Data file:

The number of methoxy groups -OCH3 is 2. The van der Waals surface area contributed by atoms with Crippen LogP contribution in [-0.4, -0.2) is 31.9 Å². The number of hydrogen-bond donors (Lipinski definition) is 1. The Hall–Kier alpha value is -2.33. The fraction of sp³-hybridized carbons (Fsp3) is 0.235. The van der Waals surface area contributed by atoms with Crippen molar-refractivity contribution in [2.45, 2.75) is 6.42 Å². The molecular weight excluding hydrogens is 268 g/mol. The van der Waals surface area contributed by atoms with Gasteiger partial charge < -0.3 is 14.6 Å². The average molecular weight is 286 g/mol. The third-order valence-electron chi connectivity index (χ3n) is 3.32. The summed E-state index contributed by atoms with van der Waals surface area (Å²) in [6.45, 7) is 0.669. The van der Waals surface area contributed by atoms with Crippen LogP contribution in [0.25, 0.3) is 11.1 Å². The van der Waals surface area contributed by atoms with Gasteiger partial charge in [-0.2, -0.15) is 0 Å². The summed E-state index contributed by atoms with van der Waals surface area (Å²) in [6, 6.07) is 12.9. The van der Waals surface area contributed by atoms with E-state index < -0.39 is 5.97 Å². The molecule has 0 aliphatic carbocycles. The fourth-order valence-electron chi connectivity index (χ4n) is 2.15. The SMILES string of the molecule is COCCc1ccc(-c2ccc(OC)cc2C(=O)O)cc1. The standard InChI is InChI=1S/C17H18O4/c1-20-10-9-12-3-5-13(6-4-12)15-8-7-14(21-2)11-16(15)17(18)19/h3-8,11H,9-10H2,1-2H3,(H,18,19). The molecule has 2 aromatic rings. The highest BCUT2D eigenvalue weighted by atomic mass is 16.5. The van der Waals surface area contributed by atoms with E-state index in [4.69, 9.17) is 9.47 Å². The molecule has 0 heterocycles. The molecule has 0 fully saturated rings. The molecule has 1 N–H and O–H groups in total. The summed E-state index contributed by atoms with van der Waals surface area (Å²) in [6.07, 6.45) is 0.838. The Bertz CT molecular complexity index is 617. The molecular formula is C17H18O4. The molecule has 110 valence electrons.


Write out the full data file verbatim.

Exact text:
The number of methoxy groups -OCH3 is 2. The van der Waals surface area contributed by atoms with Crippen LogP contribution in [-0.4, -0.2) is 31.9 Å². The number of hydrogen-bond donors (Lipinski definition) is 1. The Hall–Kier alpha value is -2.33. The fraction of sp³-hybridized carbons (Fsp3) is 0.235. The van der Waals surface area contributed by atoms with Crippen molar-refractivity contribution in [2.45, 2.75) is 6.42 Å². The molecular weight excluding hydrogens is 268 g/mol. The van der Waals surface area contributed by atoms with Gasteiger partial charge < -0.3 is 14.6 Å². The average molecular weight is 286 g/mol. The third-order valence-electron chi connectivity index (χ3n) is 3.32. The summed E-state index contributed by atoms with van der Waals surface area (Å²) in [6.45, 7) is 0.669. The van der Waals surface area contributed by atoms with Crippen LogP contribution in [0.25, 0.3) is 11.1 Å². The van der Waals surface area contributed by atoms with Gasteiger partial charge in [-0.2, -0.15) is 0 Å². The summed E-state index contributed by atoms with van der Waals surface area (Å²) in [6, 6.07) is 12.9. The van der Waals surface area contributed by atoms with E-state index < -0.39 is 5.97 Å². The molecule has 0 aliphatic carbocycles. The fourth-order valence-electron chi connectivity index (χ4n) is 2.15. The SMILES string of the molecule is COCCc1ccc(-c2ccc(OC)cc2C(=O)O)cc1. The standard InChI is InChI=1S/C17H18O4/c1-20-10-9-12-3-5-13(6-4-12)15-8-7-14(21-2)11-16(15)17(18)19/h3-8,11H,9-10H2,1-2H3,(H,18,19). The molecule has 2 aromatic rings. The highest BCUT2D eigenvalue weighted by atomic mass is 16.5. The van der Waals surface area contributed by atoms with E-state index in [4.69, 9.17) is 9.47 Å². The molecule has 0 heterocycles. The molecule has 0 fully saturated rings. The molecule has 1 N–H and O–H groups in total. The summed E-state index contributed by atoms with van der Waals surface area (Å²) in [6.07, 6.45) is 0.838. The Bertz CT molecular complexity index is 617. The molecular formula is C17H18O4. The molecule has 110 valence electrons.